Market Definition, Market Power
Market definition and market power are central features of competition law and practice but pose serious challenges. On one hand, market definition suffers decisive logical infirmities that render it infeasible, unnecessary, and counterproductive, and the practice of stating market power requirements as market share threshold tests is incoherent as a matter of empirics and policy. On the other hand, market power is often probative of the desirability of liability, yet the typically assumed functional relationship is unexplored and often implausible. These latter deficiencies are addressed through a ground-up analysis of the channels by which market power can be relevant. It is important to explicitly and simultaneously consider both anticompetitive and procompetitive explanations for challenged practices and to attend to the magnitudes of the social consequences of correct and mistaken imposition of liability in order to identify the various ways and senses in which market power bears on optimal decision-making.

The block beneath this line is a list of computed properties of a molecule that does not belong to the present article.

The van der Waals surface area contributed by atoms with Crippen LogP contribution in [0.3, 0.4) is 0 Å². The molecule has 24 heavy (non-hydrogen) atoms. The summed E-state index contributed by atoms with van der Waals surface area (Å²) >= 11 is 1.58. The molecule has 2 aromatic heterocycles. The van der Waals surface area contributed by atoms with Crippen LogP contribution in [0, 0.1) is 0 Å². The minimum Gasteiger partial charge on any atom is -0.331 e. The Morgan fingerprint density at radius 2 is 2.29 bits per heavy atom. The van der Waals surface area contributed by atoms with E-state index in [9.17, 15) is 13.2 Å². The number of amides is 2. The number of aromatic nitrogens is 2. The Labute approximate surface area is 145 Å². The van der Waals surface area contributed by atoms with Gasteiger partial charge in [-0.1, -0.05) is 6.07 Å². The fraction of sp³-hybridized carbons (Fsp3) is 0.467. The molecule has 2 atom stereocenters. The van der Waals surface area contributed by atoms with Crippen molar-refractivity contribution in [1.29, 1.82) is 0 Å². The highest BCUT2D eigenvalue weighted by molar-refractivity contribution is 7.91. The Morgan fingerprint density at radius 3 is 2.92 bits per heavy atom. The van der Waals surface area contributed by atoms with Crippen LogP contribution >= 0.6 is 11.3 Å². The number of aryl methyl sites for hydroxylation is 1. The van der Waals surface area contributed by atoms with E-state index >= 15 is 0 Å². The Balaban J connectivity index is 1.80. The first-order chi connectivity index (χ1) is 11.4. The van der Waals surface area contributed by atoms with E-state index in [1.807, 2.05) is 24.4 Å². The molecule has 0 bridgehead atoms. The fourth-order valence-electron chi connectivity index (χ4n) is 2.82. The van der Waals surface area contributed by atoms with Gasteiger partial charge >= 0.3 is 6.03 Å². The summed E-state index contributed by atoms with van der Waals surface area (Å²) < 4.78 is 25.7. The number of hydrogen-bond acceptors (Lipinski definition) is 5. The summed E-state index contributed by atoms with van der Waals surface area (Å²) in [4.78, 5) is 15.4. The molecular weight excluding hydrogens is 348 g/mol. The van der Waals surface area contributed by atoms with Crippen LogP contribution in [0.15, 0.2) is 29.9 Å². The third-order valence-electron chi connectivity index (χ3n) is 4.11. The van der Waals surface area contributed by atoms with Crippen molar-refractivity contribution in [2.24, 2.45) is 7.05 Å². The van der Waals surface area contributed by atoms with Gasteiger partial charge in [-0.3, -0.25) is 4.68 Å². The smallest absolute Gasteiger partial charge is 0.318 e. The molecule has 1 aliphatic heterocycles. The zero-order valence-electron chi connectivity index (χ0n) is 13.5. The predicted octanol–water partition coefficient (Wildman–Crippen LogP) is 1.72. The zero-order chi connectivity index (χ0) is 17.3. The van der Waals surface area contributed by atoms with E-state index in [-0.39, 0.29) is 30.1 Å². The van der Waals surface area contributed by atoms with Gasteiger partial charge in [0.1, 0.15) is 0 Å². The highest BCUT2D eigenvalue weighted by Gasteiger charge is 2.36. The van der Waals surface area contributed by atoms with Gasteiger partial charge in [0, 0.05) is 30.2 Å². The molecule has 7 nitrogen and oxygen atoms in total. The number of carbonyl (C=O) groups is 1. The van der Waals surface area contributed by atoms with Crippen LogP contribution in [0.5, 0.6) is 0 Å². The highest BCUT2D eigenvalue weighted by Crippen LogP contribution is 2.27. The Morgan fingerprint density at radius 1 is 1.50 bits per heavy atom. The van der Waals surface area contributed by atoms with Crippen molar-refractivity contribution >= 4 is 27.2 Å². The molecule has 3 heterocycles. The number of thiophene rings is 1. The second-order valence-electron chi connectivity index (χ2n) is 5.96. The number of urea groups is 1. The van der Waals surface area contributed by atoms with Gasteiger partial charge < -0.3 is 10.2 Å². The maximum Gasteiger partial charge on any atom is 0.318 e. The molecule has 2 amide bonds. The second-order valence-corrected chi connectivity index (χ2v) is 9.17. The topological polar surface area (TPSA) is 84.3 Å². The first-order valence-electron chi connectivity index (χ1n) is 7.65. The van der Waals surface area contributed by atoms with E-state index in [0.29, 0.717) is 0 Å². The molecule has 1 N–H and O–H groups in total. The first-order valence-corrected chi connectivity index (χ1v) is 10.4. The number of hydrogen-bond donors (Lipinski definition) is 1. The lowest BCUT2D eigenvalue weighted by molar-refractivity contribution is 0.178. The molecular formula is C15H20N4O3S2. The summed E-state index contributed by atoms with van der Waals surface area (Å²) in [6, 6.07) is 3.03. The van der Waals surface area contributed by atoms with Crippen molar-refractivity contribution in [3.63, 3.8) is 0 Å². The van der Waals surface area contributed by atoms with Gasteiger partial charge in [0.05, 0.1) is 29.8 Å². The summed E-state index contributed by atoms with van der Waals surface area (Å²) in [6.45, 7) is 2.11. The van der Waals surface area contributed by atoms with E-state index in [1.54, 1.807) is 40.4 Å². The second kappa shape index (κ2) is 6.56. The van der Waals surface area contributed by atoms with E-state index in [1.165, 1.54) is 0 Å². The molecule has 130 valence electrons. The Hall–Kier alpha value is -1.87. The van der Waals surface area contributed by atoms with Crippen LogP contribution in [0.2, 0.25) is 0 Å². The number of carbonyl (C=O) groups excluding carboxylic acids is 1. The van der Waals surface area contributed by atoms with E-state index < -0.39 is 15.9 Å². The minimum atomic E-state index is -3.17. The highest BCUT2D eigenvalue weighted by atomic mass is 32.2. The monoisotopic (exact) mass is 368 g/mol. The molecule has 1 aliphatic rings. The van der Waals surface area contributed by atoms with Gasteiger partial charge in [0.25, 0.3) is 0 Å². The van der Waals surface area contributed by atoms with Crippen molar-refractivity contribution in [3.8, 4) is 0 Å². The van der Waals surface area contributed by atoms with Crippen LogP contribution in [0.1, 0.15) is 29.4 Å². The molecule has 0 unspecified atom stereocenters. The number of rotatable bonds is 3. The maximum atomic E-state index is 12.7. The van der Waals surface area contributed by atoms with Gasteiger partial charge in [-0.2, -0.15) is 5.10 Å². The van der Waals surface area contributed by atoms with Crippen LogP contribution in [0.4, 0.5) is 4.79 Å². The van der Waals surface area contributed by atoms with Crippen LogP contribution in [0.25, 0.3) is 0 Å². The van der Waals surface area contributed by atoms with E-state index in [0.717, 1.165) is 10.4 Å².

I thank the editor for comments and Harvard University’s John M. Olin Center for Law, Economics, and Business for financial support. Section 2 draws heavily on Kaplow (2010, 2011a, 2011b); section 3 presents preliminary results from an ongoing project, “On the Relevance of Market Power”; and all is anticipated to be reformulated as a book tentatively entitled “Market Definition, Market Power, and Competition Policy.” Disclaimer: I occasionally consult on antitrust cases, and my spouse is in the legal department of a financial services firm. The views expressed herein are those of the author and do not necessarily reflect the views of the National Bureau of Economic Research.
Louis Kaplow, 2015. "Market definition, market power," International Journal of Industrial Organization, vol 43, pages 148-161.